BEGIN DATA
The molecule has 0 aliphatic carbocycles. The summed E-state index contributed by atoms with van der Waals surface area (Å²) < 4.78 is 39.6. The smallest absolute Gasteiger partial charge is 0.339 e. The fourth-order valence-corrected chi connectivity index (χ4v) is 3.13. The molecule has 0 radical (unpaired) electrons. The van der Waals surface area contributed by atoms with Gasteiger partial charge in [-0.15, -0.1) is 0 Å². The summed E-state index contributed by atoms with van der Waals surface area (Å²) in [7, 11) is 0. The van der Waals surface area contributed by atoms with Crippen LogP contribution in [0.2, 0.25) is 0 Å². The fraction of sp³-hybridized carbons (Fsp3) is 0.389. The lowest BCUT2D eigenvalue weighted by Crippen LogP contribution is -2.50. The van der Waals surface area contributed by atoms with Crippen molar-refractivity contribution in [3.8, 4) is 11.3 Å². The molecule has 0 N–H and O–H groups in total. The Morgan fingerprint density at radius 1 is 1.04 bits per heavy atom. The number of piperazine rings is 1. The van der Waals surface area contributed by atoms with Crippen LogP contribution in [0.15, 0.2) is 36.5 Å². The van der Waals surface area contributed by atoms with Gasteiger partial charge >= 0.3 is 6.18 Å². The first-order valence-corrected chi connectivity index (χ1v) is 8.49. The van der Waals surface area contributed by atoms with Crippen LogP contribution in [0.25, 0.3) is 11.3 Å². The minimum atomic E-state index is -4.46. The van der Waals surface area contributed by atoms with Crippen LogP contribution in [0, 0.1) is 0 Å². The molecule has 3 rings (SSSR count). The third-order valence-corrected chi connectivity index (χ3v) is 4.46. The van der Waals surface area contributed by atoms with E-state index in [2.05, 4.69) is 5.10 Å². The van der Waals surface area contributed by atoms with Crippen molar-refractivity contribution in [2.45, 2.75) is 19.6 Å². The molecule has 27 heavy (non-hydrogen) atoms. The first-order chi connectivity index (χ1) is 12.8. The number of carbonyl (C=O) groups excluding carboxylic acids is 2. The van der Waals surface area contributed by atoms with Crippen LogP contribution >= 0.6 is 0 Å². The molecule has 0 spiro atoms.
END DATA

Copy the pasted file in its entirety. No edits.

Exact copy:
The molecule has 0 aliphatic carbocycles. The summed E-state index contributed by atoms with van der Waals surface area (Å²) < 4.78 is 39.6. The smallest absolute Gasteiger partial charge is 0.339 e. The fourth-order valence-corrected chi connectivity index (χ4v) is 3.13. The molecule has 0 radical (unpaired) electrons. The van der Waals surface area contributed by atoms with Gasteiger partial charge in [-0.15, -0.1) is 0 Å². The summed E-state index contributed by atoms with van der Waals surface area (Å²) in [7, 11) is 0. The van der Waals surface area contributed by atoms with Crippen LogP contribution in [0.2, 0.25) is 0 Å². The fraction of sp³-hybridized carbons (Fsp3) is 0.389. The lowest BCUT2D eigenvalue weighted by Crippen LogP contribution is -2.50. The van der Waals surface area contributed by atoms with Crippen molar-refractivity contribution in [3.8, 4) is 11.3 Å². The molecule has 0 N–H and O–H groups in total. The Morgan fingerprint density at radius 1 is 1.04 bits per heavy atom. The number of piperazine rings is 1. The van der Waals surface area contributed by atoms with Crippen LogP contribution in [0.15, 0.2) is 36.5 Å². The van der Waals surface area contributed by atoms with Gasteiger partial charge >= 0.3 is 6.18 Å². The first-order valence-corrected chi connectivity index (χ1v) is 8.49. The van der Waals surface area contributed by atoms with Crippen LogP contribution in [0.25, 0.3) is 11.3 Å². The minimum atomic E-state index is -4.46. The van der Waals surface area contributed by atoms with Crippen LogP contribution in [0, 0.1) is 0 Å². The molecule has 3 rings (SSSR count). The third-order valence-corrected chi connectivity index (χ3v) is 4.46. The van der Waals surface area contributed by atoms with E-state index in [2.05, 4.69) is 5.10 Å². The van der Waals surface area contributed by atoms with Crippen molar-refractivity contribution in [2.45, 2.75) is 19.6 Å². The molecule has 27 heavy (non-hydrogen) atoms. The first-order chi connectivity index (χ1) is 12.8. The number of carbonyl (C=O) groups excluding carboxylic acids is 2. The van der Waals surface area contributed by atoms with Crippen LogP contribution >= 0.6 is 0 Å². The molecule has 0 spiro atoms.